Category: khanda

A little assemblage of Indian weapons that could have been used in the war of 1857-8, including an HEIC percussion musket as used by many Indian sepoys, two hide dhal (shields) and a basket hilted firanghi sword (probably circa 1800 in origin, but they were still shown in use in the 1850s).


Colonel Probyn and the Officers of the 11th Bengal Cavalry, 1863

This photo illustrates the great diversity in uniforms that could be found in any given cavalry regiment in Indian following the Mutiny in 1857-58. This diversity extends to the swords used by the officers and men. We can see the three-bar hilt of a Pattern 1821 Light Cavalry Sword, a “Hindu basket hilt” of a khanda or firangi, “mameluke” hilts, non-regulation “Scinde Horse” pattern hilts (scroll hilts), and hilts that are very similar to Pattern 1796 Cavalry Swords.

Indian Sword Blade Types:

A very useful guide from Matthew Forde of Forde Military Antques and antique_steel on Instagram.

Gold decorated khanda, India, late 18th or early 19th century.

from Olympia Auctions

Indian Khanda, 20th Century

With broad bright blade double-edged at the point of flattened diamond section, chiselled in low relief over nearly its entire length along one side with a cavalcade in a landscape processioning to a tiger hunt, and along the other taking part in and returning from the hunt, the forte on both sides chiselled with a pair of gold-damascened tigers, a pair of smaller elephant above, the back of the blade gold-damascened and pierced with a series of rectangular slots containing numerous free-running steel balls known as ‘The tears of Allah’, characteristic hilt of finely watered wootz steel, comprising pointed langets damascened with foliage in two colours of gold and each with finial of pierced arabesques, pierced gold-damascened peacock head quillons, waisted bent-up guard and integral knuckle-guard each with reinforced borders gold-damascened with running arabesques, disc-shaped pommel and stalk-like finial en suite, the latter on a mount pierced with gold-damascened foliage inhabited by pairs of birds, grip covered in black velvet, padded black velvet liner, and in fine condition, in its wooden scabbard covered in purple velvet. 90.5 cm blade.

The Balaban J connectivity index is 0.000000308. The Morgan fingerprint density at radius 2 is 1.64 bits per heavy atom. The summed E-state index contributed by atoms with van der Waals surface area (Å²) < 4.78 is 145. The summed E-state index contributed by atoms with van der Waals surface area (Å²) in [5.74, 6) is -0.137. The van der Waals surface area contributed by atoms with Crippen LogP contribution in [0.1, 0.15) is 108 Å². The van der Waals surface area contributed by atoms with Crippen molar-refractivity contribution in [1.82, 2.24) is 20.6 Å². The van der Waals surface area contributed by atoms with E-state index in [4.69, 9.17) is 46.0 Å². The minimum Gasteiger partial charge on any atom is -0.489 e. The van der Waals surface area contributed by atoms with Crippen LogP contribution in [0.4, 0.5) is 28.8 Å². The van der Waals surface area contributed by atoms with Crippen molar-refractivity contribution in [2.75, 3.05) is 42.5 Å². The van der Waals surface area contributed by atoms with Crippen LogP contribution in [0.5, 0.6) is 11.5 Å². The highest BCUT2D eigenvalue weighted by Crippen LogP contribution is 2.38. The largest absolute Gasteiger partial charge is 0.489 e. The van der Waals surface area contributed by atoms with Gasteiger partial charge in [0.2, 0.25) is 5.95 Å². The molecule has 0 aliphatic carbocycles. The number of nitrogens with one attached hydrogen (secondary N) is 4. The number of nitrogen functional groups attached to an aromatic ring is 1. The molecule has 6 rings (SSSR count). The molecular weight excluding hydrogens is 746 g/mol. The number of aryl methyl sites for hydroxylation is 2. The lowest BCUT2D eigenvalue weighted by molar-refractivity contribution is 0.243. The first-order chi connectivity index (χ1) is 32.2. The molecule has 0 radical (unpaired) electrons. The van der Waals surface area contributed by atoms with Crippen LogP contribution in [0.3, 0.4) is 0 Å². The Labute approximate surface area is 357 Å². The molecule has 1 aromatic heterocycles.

Indian Khanda, 18th or 19th Century

With bright broad blade fullered along the back and incised with crescent moons and stars on each side towards the forte, steel hilt gold-damascened with flowering foliage overall against a gold ground and comprising hooked quillons with shaped extension over each side of the forte secured by a rivet, waisted bent-up guard with integral knuckle-guard joined to the disc-shaped pommel, the latter with stalk-like finial on a pierced petalled mount centred on a shallow dome, slender textile-covered grip, and later liner, in its wooden scabbard covered in blue velvet (plush worn off, minor damage) with later silver chape. 88 cm blade.

Indian Khanda, 17th Century

Rajasthan, 17th Century, with long straight steel blade, its edges strengthened with steel supports in relief, basket hilt perforated with a band of crescent-shaped motifs, spiked curved pommel. 106 cm long.  

Indian Khanda, 19th Century

Broad 32 inch single edged blade swelling toward the point and molded with central fuller; one side with rectangular panel above the hilt chased with the figure of the Hindu deity Durga, seated on a lotus throne within a gilded pavilion. Gilt brass hilt pierced and chased with florals and scrollwork, the broad knucklebow with animal head finial, the interior of the guard with crimson velour and gold thread liner. Later green velour-lined scabbard.

Indian Khanda, 18th Century

Blade: 90 cm


Indian khanda sword, khanjar dagger, flintlock pistol, and dhal shield.

This heavy and tremendously long Indian firangi sword dates to some time in the 18th century, perhaps earlier. 126 cm-long overall, it is mounted with a whopping 105 cm or 41" long blade, single-edged, composed of pattern folded steel, with a nice damascus-like weave. Blade is still razor- sharp and shows signs of prior cleanings. Two-handed Khanda hilt of steel construction has acquired a beautiful dark patina.